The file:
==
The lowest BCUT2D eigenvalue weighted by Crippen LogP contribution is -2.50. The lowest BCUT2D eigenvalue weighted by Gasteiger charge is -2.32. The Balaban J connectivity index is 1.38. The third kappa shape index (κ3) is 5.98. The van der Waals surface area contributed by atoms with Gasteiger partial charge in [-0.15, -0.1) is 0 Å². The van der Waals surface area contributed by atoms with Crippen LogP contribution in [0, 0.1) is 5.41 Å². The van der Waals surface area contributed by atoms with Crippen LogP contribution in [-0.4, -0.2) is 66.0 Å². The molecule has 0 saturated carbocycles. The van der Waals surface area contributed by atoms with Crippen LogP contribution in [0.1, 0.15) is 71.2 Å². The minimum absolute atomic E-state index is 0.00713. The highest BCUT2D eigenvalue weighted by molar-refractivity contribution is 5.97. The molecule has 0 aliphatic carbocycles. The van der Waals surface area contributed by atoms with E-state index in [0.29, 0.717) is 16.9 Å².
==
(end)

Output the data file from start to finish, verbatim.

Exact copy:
The lowest BCUT2D eigenvalue weighted by Crippen LogP contribution is -2.50. The lowest BCUT2D eigenvalue weighted by Gasteiger charge is -2.32. The Balaban J connectivity index is 1.38. The third kappa shape index (κ3) is 5.98. The van der Waals surface area contributed by atoms with Gasteiger partial charge in [-0.15, -0.1) is 0 Å². The van der Waals surface area contributed by atoms with Crippen LogP contribution in [0, 0.1) is 5.41 Å². The van der Waals surface area contributed by atoms with Crippen LogP contribution in [-0.4, -0.2) is 66.0 Å². The molecule has 0 saturated carbocycles. The van der Waals surface area contributed by atoms with Crippen LogP contribution in [0.1, 0.15) is 71.2 Å². The minimum absolute atomic E-state index is 0.00713. The highest BCUT2D eigenvalue weighted by molar-refractivity contribution is 5.97. The molecule has 0 aliphatic carbocycles. The van der Waals surface area contributed by atoms with E-state index in [0.29, 0.717) is 16.9 Å².